HEPA filed a reply to Escribano's memorandum on September 3, 2014, arguing that Escribano's allegations with regard to the number of HEPA employees were insufficient to defeat a motion for summary judgment and requesting that the district court strike Escribano's sworn statement in its entirety. HEPA stated that Escribano's “sworn statement consists of several new allegations never before mentioned, testimony that contradicts [Escribano's] testimony during his deposition, that is based on hearsay and/or that constitute a conclusory allegation and/or a reinstatement of [Escribano's] allegations of the Amended Complaint unsupported by a single piece of evidence or reference to the record.” In short, HEPA alleged that Escribano, “confronted with the fact that there is no evidence to support his allegations, prepared a custom-made, self-serving statement ․ to face the ambiguities and gaps of his factual and legal theories.”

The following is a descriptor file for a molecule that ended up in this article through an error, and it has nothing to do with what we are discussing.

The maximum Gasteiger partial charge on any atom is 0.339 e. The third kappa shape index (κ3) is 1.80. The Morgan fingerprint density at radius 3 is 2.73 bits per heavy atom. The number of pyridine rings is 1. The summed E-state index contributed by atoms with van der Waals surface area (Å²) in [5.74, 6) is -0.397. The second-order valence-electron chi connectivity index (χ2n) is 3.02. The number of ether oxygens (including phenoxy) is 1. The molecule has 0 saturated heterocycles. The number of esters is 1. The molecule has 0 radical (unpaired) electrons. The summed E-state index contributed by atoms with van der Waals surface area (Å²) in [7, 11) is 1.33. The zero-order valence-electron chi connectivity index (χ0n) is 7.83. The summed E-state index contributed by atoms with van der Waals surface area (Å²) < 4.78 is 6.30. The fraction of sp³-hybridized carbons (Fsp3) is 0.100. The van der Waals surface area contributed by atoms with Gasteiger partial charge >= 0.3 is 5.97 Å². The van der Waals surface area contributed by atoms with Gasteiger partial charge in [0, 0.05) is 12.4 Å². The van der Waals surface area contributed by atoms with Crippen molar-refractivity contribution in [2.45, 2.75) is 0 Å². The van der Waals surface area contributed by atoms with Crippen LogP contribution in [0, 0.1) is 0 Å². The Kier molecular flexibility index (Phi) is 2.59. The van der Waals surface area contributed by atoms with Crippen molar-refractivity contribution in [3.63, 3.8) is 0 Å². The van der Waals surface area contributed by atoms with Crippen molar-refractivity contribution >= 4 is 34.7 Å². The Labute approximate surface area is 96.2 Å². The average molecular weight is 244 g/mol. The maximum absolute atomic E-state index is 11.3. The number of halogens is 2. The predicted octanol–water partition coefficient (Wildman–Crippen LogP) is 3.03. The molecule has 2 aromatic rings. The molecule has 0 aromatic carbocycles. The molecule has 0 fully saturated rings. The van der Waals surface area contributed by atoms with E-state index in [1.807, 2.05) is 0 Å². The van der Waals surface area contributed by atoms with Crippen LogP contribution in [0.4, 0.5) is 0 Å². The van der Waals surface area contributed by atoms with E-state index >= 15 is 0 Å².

The district court granted HEPA's motion for summary judgment and its motion to strike Escribano's sworn statement on January 23, 2015. Reyes v. Prof'l HEPA Certificate Corp., 74 F.Supp.3d 489 (D.P.R.2015). Invoking the sham affidavit doctrine and our opinion in Morales v. A.C. Orssleff's EFTF, 246 F.3d 32, 35 (1st Cir.2001), the district court explained that unless a party can provide a “satisfactory explanation” for doing so, “[f]ollowing discovery, a party may not use a later affidavit to contradict facts previously provided to survive summary judgment.” Reyes, 74 F.Supp.3d at 491. The court then noted that Escribano's sworn statement—signed after HEPA's motion for summary judgment and just one day before Escribano's opposition was filed—“provides no explanation as to its tardiness, inconsistencies with previous facts and new factual contentions.” Id. Lamenting that “this [was] not the first time this court face[d] a sham affidavit issue with [Escribano's] counsel,” id. at 492, the district court struck Escribano's sworn statement, held that Escribano's pleadings supported by the stricken evidence would be deemed unsupported, and granted HEPA's motion for summary judgment with regard to Escribano's ADA and ADEA claims, id. at 493, 495–96. The court also declined to exercise supplemental jurisdiction over Escribano's state law claims and dismissed them without prejudice. Id. at 496; see 28 U.S.C. § 1367(c)(3).